A young girl then asks the pastor to bless the food for their picnic.
Somehow I don’t think this scene if one in which Jesus would take much delight. In real estate we talk about location, in scripture we reference context. This incident takes the words of today’s gospel and pulls them out of a portion of Matthew rich in meaning and depth.
What we don’t read today is that right before this portion Jesus reminds his hearers not to lead others into sin and then talks about the shepherd who leaves the ninety nine to go find the one lost. Next week we will hear him be asked how many times one must forgive.
My guess is this little country church, as we often do, has taken these words and made them into rules with no heart. That these tobacco farmers and their families did this every year at planting and harvest times. And, sadly, yes it is based on a true story.
Our call is to not take these words as rules without heart, but rather to live into them in the spirit with which they were meant. They are meant as words of love, of grace, of compassion. They would sound more like, “My beloved, you have done things that have caused great pain to me, to us. Yet we love you dearly and we want to be restored to unity with you. There is a hole without you among us. Will you please return with me to the body of Christ? You are so missed. It is not the same without you with us. Will you walk with me?”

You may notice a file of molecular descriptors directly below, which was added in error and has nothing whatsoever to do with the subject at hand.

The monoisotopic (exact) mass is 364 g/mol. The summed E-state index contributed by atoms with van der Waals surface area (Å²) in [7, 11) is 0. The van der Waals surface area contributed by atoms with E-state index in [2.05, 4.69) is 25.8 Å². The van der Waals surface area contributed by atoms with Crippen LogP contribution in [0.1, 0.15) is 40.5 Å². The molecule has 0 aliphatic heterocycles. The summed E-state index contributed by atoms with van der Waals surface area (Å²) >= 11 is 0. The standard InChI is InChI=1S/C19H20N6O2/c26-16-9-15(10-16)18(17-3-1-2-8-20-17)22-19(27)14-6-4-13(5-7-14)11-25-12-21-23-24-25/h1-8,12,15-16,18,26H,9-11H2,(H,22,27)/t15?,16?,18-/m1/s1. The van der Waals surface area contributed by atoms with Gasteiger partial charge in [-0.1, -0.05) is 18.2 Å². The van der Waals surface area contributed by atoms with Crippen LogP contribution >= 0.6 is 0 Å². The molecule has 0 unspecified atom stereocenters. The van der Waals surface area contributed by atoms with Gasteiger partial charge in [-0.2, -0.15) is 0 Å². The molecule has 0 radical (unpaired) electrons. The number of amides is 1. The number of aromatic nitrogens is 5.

In our tradition we have a way of doing this that often is glossed over. We do it each time we gather for worship. It comes after we hear and respond to the word of God and just before we break bread together.
That’s right; it is our exchange of the peace. In the early church it was meant as a time to have true reconciliation. It was intended as a chance to reach out to those with who we may be in conflict. It was a sign of forgiveness and a promise of reconciliation.
Sadly, we mostly have forgotten that. I myself am guilty using that time to greet others, to catch up on news, and even the occasional sports score. I have also been guilty of hugging another and saying, “Peace,” while holding hardness in my heart. That is also not what our church fathers and mothers meant for this time to be. Nor what we should do with this time.
So, today, may we move to this time with open hearts and open minds. May we remember that even if there is no conflict present, that this is a time to offer blessing to one another. After we confess our sins to God in Christ as a gathered body, may we offer the benefit and blessing of this part of our liturgy to one another.
We need not do so with every person, but rather, go to those to whom you feel the Spirit leading you. It may be the beginning of true healing and love in this place. It may also be a time where the Spirit leads us to a time of joy, hugs, and tears as we great one another in a spirit of love and understanding.
Whatever it may be, let it be unscripted and led by the love of God in Christ as we gather as this part of his body.